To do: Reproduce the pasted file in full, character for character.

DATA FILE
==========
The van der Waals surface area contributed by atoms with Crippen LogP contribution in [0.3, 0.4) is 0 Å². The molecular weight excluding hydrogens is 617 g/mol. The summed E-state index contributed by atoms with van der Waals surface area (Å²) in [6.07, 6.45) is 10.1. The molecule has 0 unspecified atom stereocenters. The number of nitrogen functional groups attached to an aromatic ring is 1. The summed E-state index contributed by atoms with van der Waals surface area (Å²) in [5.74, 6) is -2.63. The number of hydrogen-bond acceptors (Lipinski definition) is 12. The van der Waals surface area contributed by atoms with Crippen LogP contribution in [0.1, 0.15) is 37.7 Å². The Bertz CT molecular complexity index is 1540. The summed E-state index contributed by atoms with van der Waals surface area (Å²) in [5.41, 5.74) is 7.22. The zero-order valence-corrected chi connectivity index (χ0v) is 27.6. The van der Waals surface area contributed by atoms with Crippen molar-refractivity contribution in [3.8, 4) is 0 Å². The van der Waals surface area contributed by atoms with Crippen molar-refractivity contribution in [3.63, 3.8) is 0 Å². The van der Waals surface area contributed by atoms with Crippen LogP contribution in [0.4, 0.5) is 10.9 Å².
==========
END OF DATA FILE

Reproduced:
The van der Waals surface area contributed by atoms with Crippen LogP contribution in [0.3, 0.4) is 0 Å². The molecular weight excluding hydrogens is 617 g/mol. The summed E-state index contributed by atoms with van der Waals surface area (Å²) in [6.07, 6.45) is 10.1. The molecule has 0 unspecified atom stereocenters. The number of nitrogen functional groups attached to an aromatic ring is 1. The summed E-state index contributed by atoms with van der Waals surface area (Å²) in [5.74, 6) is -2.63. The number of hydrogen-bond acceptors (Lipinski definition) is 12. The van der Waals surface area contributed by atoms with Crippen LogP contribution in [0.1, 0.15) is 37.7 Å². The Bertz CT molecular complexity index is 1540. The summed E-state index contributed by atoms with van der Waals surface area (Å²) in [5.41, 5.74) is 7.22. The zero-order valence-corrected chi connectivity index (χ0v) is 27.6. The van der Waals surface area contributed by atoms with Crippen molar-refractivity contribution in [3.8, 4) is 0 Å². The van der Waals surface area contributed by atoms with Crippen molar-refractivity contribution in [3.63, 3.8) is 0 Å². The van der Waals surface area contributed by atoms with Crippen LogP contribution in [0.4, 0.5) is 10.9 Å².